17/08/2012 05:38 BST | Updated 16/10/2012 06:12 BST

Twitter Deals Blow To Third-Party App Ecosystem With API Changes

Twitter has infuriated developers by changing its policy on who can build applications on top of its service.

The social network has an API which allows other companies, apps and services to incorporate Twitter into their products.

Until now it has been relatively easy for developers to use the API, with few restrictions, despite Twitter's previous warning that programs should not try to replicate its own client.

But the new announcement says third-party clients will only by allowed a maximum number of users.

Michael Sippey, on the company's dev blog, explained the new policy with a four-quadrant diagram, outlining what third-party apps it wanted to encourage:

"With our new API guidelines, we're trying to encourage activity in the upper-left, lower-left and lower right quadrants, and limit certain use cases that occupy the upper-right quadrant.

In the upper right-hand quadrant are services that enable users to interact with Tweets, like the Tweet curation service Storify or the Tweet discovery site

That upper-right quadrant also includes, of course, "traditional" Twitter clients like Tweetbot and Echofon.

Nearly eighteen months ago, we gave developers guidance that they should not build client apps that mimic or reproduce the mainstream Twitter consumer client experience." And to reiterate what I wrote in my last post, that guidance continues to apply today."

The new rules mean current clients can only have double the users they have now, and that new clients can only have 100,000 users unless given specific permission by Twitter.

The maximum growth limit could be disastrous for new and existing businesses, which rely on new users for revenue and investment.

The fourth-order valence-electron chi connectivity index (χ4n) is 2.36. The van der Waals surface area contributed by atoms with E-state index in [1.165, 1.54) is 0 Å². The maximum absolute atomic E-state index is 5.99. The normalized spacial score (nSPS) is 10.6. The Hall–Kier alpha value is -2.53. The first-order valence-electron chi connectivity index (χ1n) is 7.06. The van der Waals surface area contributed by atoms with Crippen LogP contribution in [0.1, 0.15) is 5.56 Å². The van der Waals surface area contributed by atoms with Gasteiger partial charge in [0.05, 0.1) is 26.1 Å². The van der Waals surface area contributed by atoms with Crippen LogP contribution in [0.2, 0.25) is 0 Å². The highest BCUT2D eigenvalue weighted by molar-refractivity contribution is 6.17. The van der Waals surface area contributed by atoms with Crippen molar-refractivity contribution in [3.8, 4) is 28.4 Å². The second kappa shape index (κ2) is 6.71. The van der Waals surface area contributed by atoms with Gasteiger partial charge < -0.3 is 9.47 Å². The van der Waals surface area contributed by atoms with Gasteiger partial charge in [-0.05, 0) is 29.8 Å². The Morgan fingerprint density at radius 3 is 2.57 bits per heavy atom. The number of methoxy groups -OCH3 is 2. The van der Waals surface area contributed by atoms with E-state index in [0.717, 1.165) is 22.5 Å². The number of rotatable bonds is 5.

It will also change the number of calls on Twitters servers that clients can make when refreshing tweet streams, searches and profile lookups.

Other changes will affect the way Tweets are displayed on external sites. Third-party clients will have to display a user's avatar and username, and will not allow "other social or 3rd party actions (to be) attached to a Tweet".

The new requirements have to be met within six months.

Developers and tech insiders have attacked the new policy for "killing off the third-party ecosystem".

The Next Web said it would irrevocably change how Twitter works:

Matthew Panzarino at the website, wrote: "There's no way to sugar coat it. These changes effectively kill off the growth of the third-party client ecosystem as we know it. Twitter wants people to be using its official apps and seeing tweets exactly as they're displayed both there and on the web version of Twitter."

Meanwhile John Gruber at Daring Fireball said it was "a huge discouragement for starting any new Twitter clients".

However, some developers were not as worried.

Paul Haddad, who runs Tapbots and their popular client Tweetboot, said (via Twitter):